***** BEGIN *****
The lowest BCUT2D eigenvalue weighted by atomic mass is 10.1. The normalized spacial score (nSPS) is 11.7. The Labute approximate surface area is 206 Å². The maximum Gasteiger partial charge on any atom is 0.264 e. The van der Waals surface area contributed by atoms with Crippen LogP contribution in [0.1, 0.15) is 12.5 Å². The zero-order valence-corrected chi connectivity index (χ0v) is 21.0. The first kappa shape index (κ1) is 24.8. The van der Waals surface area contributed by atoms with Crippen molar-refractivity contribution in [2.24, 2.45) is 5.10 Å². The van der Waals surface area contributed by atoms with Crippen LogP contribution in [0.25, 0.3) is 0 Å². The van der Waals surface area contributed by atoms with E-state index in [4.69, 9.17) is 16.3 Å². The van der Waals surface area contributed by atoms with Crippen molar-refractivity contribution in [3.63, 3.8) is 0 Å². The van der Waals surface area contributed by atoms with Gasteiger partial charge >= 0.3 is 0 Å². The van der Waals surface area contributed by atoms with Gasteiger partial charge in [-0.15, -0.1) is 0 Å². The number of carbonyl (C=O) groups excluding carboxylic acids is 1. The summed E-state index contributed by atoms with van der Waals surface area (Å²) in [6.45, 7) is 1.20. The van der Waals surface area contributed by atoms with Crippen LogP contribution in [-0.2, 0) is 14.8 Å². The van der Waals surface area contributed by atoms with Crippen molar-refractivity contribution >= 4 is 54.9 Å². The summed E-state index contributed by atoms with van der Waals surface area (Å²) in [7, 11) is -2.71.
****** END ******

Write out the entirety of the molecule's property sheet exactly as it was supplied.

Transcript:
The lowest BCUT2D eigenvalue weighted by atomic mass is 10.1. The normalized spacial score (nSPS) is 11.7. The Labute approximate surface area is 206 Å². The maximum Gasteiger partial charge on any atom is 0.264 e. The van der Waals surface area contributed by atoms with Crippen LogP contribution in [0.1, 0.15) is 12.5 Å². The zero-order valence-corrected chi connectivity index (χ0v) is 21.0. The first kappa shape index (κ1) is 24.8. The van der Waals surface area contributed by atoms with Crippen molar-refractivity contribution in [2.24, 2.45) is 5.10 Å². The van der Waals surface area contributed by atoms with Crippen LogP contribution in [0.25, 0.3) is 0 Å². The van der Waals surface area contributed by atoms with E-state index in [4.69, 9.17) is 16.3 Å². The van der Waals surface area contributed by atoms with Crippen molar-refractivity contribution in [3.63, 3.8) is 0 Å². The van der Waals surface area contributed by atoms with Gasteiger partial charge >= 0.3 is 0 Å². The van der Waals surface area contributed by atoms with Gasteiger partial charge in [-0.15, -0.1) is 0 Å². The number of carbonyl (C=O) groups excluding carboxylic acids is 1. The summed E-state index contributed by atoms with van der Waals surface area (Å²) in [6.45, 7) is 1.20. The van der Waals surface area contributed by atoms with Crippen LogP contribution in [-0.2, 0) is 14.8 Å². The van der Waals surface area contributed by atoms with Crippen molar-refractivity contribution >= 4 is 54.9 Å². The summed E-state index contributed by atoms with van der Waals surface area (Å²) in [7, 11) is -2.71.